Council members from the region voted per usual on the two resolutions. For the resolution on the human rights situation in the Syrian Arab Republic (Resolution 35/26), Brazil, El Salvador, Panama, and Paraguay voted in favor of the resolution; Bolivia, Cuba, and Venezuela voted against; and Ecuador abstained. The resolution expressed the Council’s concerns about the continued systematic abuses of human rights and violations of international humanitarian law committed by the Syrian authorities and affiliated militias.
Votes relating to the human rights situation in Ukraine (Resolution 35/31) were similar to those for previous resolutions: Ecuador and Panama voted in favor; Bolivia, Cuba, and Venezuela voted against; and Brazil, El Salvador, and Paraguay abstained. This resolution invited the UN High Commissioner for Human Rights to continue presenting the findings of reports done by his office until the 41st session of the Council. Although the resolution passed, Brazil, El Salvador, and Paraguay’s abstentions marked a clear break from global democracies like the United States, Germany, and the United Kingdom.
As the voting patterns we have tracked over multiple UNHRC sessions demonstrate, the Council has an inconsistent track record of denouncing abuses and acting in defense of human rights. There was no greater indicator than the Council’s silence during the 35th UNHRC session, which convened during the wave of political protests in Venezuela. Protests began on March 30, 2017, after the Venezuelan Supreme Court aligned with President Nicolás Maduro had ruled it would take over the legislative powers of the opposition-led Congress. Since then, the Venezuelan police force has faced off with protesters, leaving more than 108 dead (including two minors) and thousands wounded, and taking hundreds of political prisoners.
Part of the reason for the Council’s silence is due to its composition. As our previous report highlighted, the Council is made up of human-rights-abusing governments like Cuba, China, Saudi Arabia, and Venezuela—to name a few that cling to pre–World War II conceptions of national sovereignty. Oftentimes the Council has served as a platform for these countries to defend themselves and has worked toward undermining any efforts or resolutions made to address human rights abuses or humanitarian crises in those countries, under the guise of defending sovereignty.
Although the situation in Venezuela has progressively worsened, the Council addressed the situation in Venezuela only during the 33rd session, on September 29, 2016. Ambassador Oscar Cabello Sarubbi, Paraguay’s vice minister of foreign affairs, delivered a joint statement on behalf of 29 countries, including the United States and Costa Rica, which, besides Paraguay, were the only two Western Hemisphere countries that signed onto the statement. Since then, the only other address made at the UNHRC regarding Venezuela was at a side event during the 35th Council session, when U.S. ambassador to the UN Nikki Haley called out the indifference and inaction of the Council to address the crisis.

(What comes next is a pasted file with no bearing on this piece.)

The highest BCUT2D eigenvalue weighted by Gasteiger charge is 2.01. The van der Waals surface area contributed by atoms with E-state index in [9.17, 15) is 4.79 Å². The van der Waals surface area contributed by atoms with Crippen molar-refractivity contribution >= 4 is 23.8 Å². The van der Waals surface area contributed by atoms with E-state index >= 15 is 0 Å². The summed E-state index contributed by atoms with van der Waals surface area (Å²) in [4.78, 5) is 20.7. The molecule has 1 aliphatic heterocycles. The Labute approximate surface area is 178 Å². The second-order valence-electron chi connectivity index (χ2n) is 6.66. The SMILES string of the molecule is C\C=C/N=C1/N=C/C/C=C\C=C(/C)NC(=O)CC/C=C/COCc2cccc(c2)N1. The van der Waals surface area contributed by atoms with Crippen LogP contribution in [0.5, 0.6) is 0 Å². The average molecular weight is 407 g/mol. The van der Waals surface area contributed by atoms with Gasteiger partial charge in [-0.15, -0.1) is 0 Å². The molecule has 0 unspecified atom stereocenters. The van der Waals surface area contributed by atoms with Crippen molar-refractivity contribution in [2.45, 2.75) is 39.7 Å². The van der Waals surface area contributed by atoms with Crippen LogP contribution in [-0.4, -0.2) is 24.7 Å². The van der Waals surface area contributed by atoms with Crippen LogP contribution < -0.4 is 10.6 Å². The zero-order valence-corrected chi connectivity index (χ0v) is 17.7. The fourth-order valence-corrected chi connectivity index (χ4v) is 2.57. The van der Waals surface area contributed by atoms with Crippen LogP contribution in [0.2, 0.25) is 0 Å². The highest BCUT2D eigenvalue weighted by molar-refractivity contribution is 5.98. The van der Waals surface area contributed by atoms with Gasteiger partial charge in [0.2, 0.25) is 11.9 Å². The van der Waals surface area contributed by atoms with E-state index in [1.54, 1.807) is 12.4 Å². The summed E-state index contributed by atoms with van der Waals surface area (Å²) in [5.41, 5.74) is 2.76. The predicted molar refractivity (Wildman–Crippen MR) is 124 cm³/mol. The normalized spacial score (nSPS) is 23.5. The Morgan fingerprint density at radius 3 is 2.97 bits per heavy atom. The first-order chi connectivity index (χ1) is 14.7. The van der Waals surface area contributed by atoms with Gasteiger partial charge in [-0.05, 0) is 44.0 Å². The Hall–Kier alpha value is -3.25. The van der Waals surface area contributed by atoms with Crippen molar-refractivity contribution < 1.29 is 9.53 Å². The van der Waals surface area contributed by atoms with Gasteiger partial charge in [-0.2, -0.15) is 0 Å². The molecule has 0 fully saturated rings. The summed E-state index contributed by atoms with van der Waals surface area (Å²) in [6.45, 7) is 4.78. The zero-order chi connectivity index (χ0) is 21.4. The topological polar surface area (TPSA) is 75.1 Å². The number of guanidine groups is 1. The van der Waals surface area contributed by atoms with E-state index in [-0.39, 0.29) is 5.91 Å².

The Council itself weighed in, in August 2017, when the UN High Commissioner for Human Rights, Zeid Ra’ad Al Hussein, announced that he had deployed a team of human rights officers to conduct remote monitoring of the human rights situation in Venezuela from June 6 to July 31. The report found at least 1,958 cases of reported injuries, the majority of them early in the conflict (in the first half of April) from inhalation of tear gas and by July from gunshot injuries. According to reliable local nongovernmental organizations, more than 5,000 people had been detained, and according to the team’s analysis, out of the 124 deaths the Venezuelan Attorney General’s office was investigating, security forces were allegedly responsible for at least 46 deaths.
Al Hussein presented his report during the opening of the 36th Council session; he declared that security forces may have committed crimes against humanity and urged the Council to establish an international investigation into the human rights violations in Venezuela, as it has done for Syria and Ukraine. While no resolution was drafted and there was never any serious discussion to establish an international investigation, support for Venezuela has decreased significantly since 2016. A declaration in support of Venezuelan “sovereignty,” similar to one pushed by Cuba and signed by 88 states last year, was supported by only 57 states during the 36th Council session.
The Council should take advantage of the dwindling support for Venezuela and push for a follow-up of the UN High Commissioner’s report to finally pick up momentum and put pressure on the Venezuelan government to comply with the UNHCR’s commitment to defending human rights. The Council should also act on the High Commissioner’s recommendation to establish an international investigation on the human rights situation in Venezuela.